That must have been quite stressful?

I didn’t mind it – it brought the team pretty close to each other. But I suppose it wasn’t the ideal way to prepare before a test.

On that tour you became the first Springbok player to score three tries in a test? In fact you then scored three tries in your next test against the USA.

Yes. I actually almost scored three in the next test after that, against South America, but only made two. Although records were not what mattered; I was part of a team and I had a job to do, which I tried to do as best I could. The players around me made it; I just got the pat on the back. That team (’81) was a great side – we never lost a provincial game on that tour of New Zealand. I think it is still rated as one of the best sides to leave our shores and if circumstances had been normal, who knows how well we could have done?

Did you make friends with any of the All Blacks?

It wasn’t a very sociable tour. We used to play the tests and move on. Also I was young and very quiet and never mixed much. But the people I met I really liked. They are very similar to us. They are down to earth and they are humble and I love their arrogance in rugby. I like it. And they are arrogant – they say, ‘We are the best’. You know to be a great player you have to have inner arrogance. You don’t have to be a big deal around town, you have to be humble – but not when you get on the field, there you have to be arrogant. Don’t talk it – do it! That was one of the things I liked about our 2007 World Cup side – a fantastic bunch of boys, because they were all so humble; a real credit to the management.

You played rugby for three countries.

Yes I played for Rhodesia, Rhodesia-Zimbabwe and South Africa (laughs).

And then you went and played rugby league for Wigan?

Well I’d given my life to rugby and I had nothing to show for it. I never had any assets – I never had a house, or anything. And I was offered huge money, £100,000 to go and play Rugby League. So Rob Louw and I went – but when we got over there – it wasn’t all kosher. In the end I had to get us ‘sold’; we got £65,000 for three years – big difference! But I needed to do something about my life. I had my first daughter and life without money was getting difficult.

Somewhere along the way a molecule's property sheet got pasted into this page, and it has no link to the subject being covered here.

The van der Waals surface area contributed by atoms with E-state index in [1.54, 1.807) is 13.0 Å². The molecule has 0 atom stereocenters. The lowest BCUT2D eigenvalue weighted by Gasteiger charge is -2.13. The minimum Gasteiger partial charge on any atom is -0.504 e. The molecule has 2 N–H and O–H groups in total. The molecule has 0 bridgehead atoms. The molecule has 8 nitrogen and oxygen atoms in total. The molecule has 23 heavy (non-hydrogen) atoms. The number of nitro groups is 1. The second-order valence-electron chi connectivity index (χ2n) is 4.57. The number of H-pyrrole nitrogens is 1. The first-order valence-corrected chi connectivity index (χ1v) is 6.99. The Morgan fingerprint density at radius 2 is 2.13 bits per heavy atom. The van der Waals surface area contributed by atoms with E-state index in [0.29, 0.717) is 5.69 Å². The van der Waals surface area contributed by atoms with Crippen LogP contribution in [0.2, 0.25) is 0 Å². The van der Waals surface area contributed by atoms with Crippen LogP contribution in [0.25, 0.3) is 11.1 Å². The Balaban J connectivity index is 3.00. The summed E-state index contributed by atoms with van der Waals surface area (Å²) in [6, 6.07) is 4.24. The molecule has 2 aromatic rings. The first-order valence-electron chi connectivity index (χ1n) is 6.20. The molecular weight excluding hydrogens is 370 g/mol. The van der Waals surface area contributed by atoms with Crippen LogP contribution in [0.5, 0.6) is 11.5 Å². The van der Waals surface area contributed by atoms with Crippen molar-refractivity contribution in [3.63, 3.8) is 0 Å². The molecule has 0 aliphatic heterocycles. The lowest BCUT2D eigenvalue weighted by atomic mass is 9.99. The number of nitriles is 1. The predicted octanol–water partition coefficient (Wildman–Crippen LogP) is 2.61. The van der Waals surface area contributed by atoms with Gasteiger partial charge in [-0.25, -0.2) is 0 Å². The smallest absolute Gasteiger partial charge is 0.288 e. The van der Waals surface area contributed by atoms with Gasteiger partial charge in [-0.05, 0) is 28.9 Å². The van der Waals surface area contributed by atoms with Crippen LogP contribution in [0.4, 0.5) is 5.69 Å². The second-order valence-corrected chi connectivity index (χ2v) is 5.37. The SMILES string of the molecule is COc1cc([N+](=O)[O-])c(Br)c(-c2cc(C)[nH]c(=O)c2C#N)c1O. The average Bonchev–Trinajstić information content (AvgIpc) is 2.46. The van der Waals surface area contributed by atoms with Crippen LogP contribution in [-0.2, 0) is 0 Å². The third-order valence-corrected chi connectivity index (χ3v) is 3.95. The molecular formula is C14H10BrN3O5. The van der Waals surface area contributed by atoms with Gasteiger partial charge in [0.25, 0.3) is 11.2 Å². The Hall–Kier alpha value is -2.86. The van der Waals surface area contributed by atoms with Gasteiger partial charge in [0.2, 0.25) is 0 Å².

What was the rugby like?

It was very different, although I really enjoyed it. The defence and the tackling were tough – there were more big hits. It’s very aggressive too. It was also quite hard because they had a Kiwi coach who didn’t like us, because we came from Rugby Union, so we struggled to get as many games as we should. In the end after about two years they released Rob because he got injured and so I asked if I could get released. They let me go as well and I came back here.

Having been a League player, how did you then get back into coaching rugby?

I had met Kitch Christie when I played for Harlequins and we became friends. When I got back he asked me if I was available to be his assistant coach. He then took the job as Springbok coach from Dr Louis Luyt, on condition that Doc Luyt could get me back in; because I was then a professional. It was all sorted out, although I wasn’t allowed to coach at the ’95 World Cup.

What was your relationship with Dr Luyt like?

You know I once had to go see him about a problem. So I went to his office and asked his secretary Susanne if I could see him. She said he was busy, but I said, ‘I need to see him.’ I was nervous – going to see Doc was like going to see the headmaster. Eventually she says you can go in. I went in and he was sitting there with a face like thunder. I was a bit flustered and very anxious and just blurted out, ‘What’s wrong – why you so uptight?’ and I started laughing nervously. At first he just scowled and then he also cracked up laughing with me. We discussed whatever we had to, and we went for lunch. So we got on great. I’m very fond of him – there were certain things I wished I had more backing in; but I left on good terms. Before I got a fax (laughs).

You’re still in remarkably good shape – what exercise or sport are you doing now?

I’ve got a cable machine at home which is like weights but it’s easier on your joints. So I do cross training, bench-press, shoulders arms and at other times, legs – that sort of thing. I do high reps and about four sets, but not exceptionally heavy. I do it about four or five times a week. I can’t run because of my knees. I also do a bit of static cycling – I don’t go on the road.

What do you do business wise?

You know I’m a fitter and turner? A tool and die maker – I have a trade. When I got back from playing rugby league, a friend came and told me about a small business that reconditioned hydraulic cylinders that was for sale. I got involved and now we have been going for about nineteen years.

If rugby didn’t exist, what sport could you have excelled at?

Maybe golf? I’m playing off an eight.